A higher proportion of HIV positive 351 (94.9%) than negative 322 (87%) TB patients were treated as WHO TB treatment category one. But a lower proportion of HIV positive 4 (1.1%) than negative 25 (6.8%) TB patients were treated as WHO TB treatment category three.

Among HIV positive TB patients, 124 (33.24%) were known to have started cotrimoxazole prophylactic therapy (CPT). Regarding anti retroviral treatment (ART) initiation, out of 370 HIV positive TB patients; 52 (14.1%) were known to have started, 39 (10.5%) were known not to have started, and the rest 279 (75.4%) had no known history of ART initiation. Information on marital status was recorded for only 130 (35.1%) HIV positive patients, of whom 56 (43.1%) were single. Similarly, of 225 (60.8%) HIV negative TB patients with recorded marital status, 138 (61.3%) were single. Regarding TB type, 21.6% of HIV positive and 47% of HIV negative TB patients had smear positive pulmonary TB (Table 1).

Table 1 Baseline characteristics of TB patients treated in Hawassa health center from 2006–10

Time of occurrence for death

A total of 78 deaths occurred during the TB treatment period. Most of the deaths 46 (58.9%) [24 in HIV positive and 22 in HIV negative] occurred during the intensive phase of treatment. The majority of deaths 50 (64%) occurred in HIV positive TB patients. In accord with the above finding, the mean and median time of death for those who died in the intensive phase was 27.9 and 29 days respectively.

Concerning the association between HIV status and risk of death during the intensive phase, the risk does not significantly differ between HIV positive and HIV negative TB patients (p=0.15). Unlike the situation during the intensive phase, the risk was higher among HIV positive TB patients during the continuation phase, 7.5 per 1000 (26 of 346) compared to HIV negative TB patients 1.7 per 1000 (6 of 348) (p=0.0003). The incidence rate of death among HIV positive study subjects was 20.6 per 1000 person months of follow up (50 died in a 2430.2 months of follow up) whereas the rate was 10.8 per 1000 person months of follow up (28 died in a 2582.6 months of follow up) among HIV negative TB patients. If one is HIV positive and on TB treatment the risk of death was 2 times higher than for an HIV negative patient on TB treatment: RR (95%CI) 1.9[1.2- 3.1]. Almost half of the deaths among HIV positive TB patients were attributable to HIV infection: AR% (95% CI) 47.3[14.7-68.1]. The PAR% was 30.3%.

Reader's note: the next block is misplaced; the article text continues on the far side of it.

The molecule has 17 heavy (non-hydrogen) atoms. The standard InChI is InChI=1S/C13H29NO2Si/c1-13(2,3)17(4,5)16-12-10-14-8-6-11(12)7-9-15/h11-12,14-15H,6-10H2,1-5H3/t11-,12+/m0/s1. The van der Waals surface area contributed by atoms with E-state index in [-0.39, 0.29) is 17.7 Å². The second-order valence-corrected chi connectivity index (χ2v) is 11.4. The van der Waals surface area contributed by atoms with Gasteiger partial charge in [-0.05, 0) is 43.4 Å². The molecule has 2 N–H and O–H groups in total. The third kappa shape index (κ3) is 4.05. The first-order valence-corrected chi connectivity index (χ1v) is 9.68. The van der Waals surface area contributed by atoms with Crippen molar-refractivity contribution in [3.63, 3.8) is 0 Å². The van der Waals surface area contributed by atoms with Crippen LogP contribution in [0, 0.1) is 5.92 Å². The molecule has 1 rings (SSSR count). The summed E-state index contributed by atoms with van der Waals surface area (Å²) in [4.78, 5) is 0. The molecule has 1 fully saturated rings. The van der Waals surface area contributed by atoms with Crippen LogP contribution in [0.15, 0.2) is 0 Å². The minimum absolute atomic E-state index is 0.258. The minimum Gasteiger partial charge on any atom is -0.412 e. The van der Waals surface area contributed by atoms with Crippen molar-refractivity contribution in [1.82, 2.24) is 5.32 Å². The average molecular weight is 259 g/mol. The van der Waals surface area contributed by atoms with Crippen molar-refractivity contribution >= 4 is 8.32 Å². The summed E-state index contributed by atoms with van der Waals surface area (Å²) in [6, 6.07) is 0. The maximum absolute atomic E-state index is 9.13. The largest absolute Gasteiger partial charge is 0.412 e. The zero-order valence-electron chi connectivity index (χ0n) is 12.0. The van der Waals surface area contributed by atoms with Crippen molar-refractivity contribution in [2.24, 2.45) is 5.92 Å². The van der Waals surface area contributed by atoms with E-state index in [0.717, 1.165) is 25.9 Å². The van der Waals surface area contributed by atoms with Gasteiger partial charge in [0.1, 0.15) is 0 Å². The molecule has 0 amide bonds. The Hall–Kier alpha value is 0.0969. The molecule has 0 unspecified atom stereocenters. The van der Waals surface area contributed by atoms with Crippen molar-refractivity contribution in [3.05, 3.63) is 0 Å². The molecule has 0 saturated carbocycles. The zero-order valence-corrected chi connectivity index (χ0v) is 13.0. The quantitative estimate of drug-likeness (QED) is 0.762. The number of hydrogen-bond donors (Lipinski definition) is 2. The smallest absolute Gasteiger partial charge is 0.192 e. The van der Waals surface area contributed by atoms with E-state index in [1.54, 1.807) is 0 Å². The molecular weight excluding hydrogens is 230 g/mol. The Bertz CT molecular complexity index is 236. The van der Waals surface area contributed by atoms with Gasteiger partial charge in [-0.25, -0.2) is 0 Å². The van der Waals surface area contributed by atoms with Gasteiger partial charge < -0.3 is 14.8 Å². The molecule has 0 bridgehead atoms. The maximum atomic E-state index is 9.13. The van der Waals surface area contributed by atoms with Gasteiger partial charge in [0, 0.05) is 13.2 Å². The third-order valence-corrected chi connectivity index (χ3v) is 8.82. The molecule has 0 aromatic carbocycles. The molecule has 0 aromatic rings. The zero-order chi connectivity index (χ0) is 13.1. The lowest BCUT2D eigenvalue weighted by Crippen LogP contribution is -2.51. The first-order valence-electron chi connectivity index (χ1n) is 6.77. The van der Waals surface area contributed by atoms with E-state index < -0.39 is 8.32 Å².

Survival status of the study subjects

Of 370 HIV positive and 370 HIV negative TB patients followed for 8 months, 50 (13.5%) of the HIV positive and 28 (7.6%) of the HIV negative died and were treated as failure in the analysis. The remaining 320 (86.5%) HIV positive and 342 (92.4%) HIV negative patients became censored during the follow up period. The minimum follow up period was 1 and 3 days in HIV positive and HIV negative TB patients respectively, with the maximum being 8 months for both groups. The majority of deaths, 46 (58.97%) occurred in the intensive phase (the first 2 months) of treatment, whereas the rest of the deaths, 32 (41.03%), occurred during the continuation phase (6 months).

Life table analysis was used to estimate the survival probabilities of TB patients. The rate of survival at the end of the intensive phase was the same in HIV positive and HIV negative TB patients (93.7% and 94.0%, respectively). After the intensive phase, the survival rate in HIV positive TB patients declined sharply to 85.7% within seven months of treatment, and then remained at 85.7% until all patients become censored at month eight. But in HIV negative TB patients, at the end of the 8th month, by which time all patients were censored, the survival rate was 92.2%, (Table 2).

Table 2 Survival of TB patients by HIV status, Hawassa health center 2006–2010

In agreement with the life table estimation, the Kaplan Meier survival curve (Figure 1) showed statistically lower survival in HIV positive TB patients (log rank statistic= 6.90, df= 2, P= 0.0086).

Figure 1
figure 1